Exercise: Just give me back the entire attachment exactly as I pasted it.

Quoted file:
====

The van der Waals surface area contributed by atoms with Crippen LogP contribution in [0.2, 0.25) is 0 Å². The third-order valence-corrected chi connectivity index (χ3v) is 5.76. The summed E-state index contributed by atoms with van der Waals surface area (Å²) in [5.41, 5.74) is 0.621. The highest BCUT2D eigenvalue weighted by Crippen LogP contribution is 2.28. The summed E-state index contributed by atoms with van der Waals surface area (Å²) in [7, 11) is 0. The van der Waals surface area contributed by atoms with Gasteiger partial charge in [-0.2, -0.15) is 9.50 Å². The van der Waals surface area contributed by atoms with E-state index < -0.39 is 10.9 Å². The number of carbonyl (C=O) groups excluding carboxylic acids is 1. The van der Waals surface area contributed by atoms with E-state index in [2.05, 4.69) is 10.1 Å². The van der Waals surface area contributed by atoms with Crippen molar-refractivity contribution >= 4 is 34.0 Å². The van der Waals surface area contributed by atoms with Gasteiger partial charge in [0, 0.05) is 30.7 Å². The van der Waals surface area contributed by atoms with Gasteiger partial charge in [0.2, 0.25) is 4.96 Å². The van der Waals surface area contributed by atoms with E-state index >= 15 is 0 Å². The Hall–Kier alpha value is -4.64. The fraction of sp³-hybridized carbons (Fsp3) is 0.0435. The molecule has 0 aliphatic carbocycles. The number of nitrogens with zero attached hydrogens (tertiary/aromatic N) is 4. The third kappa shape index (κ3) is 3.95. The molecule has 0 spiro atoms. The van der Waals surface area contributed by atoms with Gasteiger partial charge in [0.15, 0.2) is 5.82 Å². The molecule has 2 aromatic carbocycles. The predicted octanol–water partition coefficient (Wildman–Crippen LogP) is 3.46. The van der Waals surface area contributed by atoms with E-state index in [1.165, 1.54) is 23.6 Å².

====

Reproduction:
The van der Waals surface area contributed by atoms with Crippen LogP contribution in [0.2, 0.25) is 0 Å². The third-order valence-corrected chi connectivity index (χ3v) is 5.76. The summed E-state index contributed by atoms with van der Waals surface area (Å²) in [5.41, 5.74) is 0.621. The highest BCUT2D eigenvalue weighted by Crippen LogP contribution is 2.28. The summed E-state index contributed by atoms with van der Waals surface area (Å²) in [7, 11) is 0. The van der Waals surface area contributed by atoms with Gasteiger partial charge in [-0.2, -0.15) is 9.50 Å². The van der Waals surface area contributed by atoms with E-state index < -0.39 is 10.9 Å². The number of carbonyl (C=O) groups excluding carboxylic acids is 1. The van der Waals surface area contributed by atoms with E-state index in [2.05, 4.69) is 10.1 Å². The van der Waals surface area contributed by atoms with Crippen molar-refractivity contribution >= 4 is 34.0 Å². The van der Waals surface area contributed by atoms with Gasteiger partial charge in [0, 0.05) is 30.7 Å². The van der Waals surface area contributed by atoms with Gasteiger partial charge in [0.2, 0.25) is 4.96 Å². The van der Waals surface area contributed by atoms with E-state index >= 15 is 0 Å². The Hall–Kier alpha value is -4.64. The fraction of sp³-hybridized carbons (Fsp3) is 0.0435. The molecule has 0 aliphatic carbocycles. The number of nitrogens with zero attached hydrogens (tertiary/aromatic N) is 4. The third kappa shape index (κ3) is 3.95. The molecule has 0 spiro atoms. The van der Waals surface area contributed by atoms with Gasteiger partial charge in [0.15, 0.2) is 5.82 Å². The molecule has 2 aromatic carbocycles. The predicted octanol–water partition coefficient (Wildman–Crippen LogP) is 3.46. The van der Waals surface area contributed by atoms with E-state index in [1.165, 1.54) is 23.6 Å².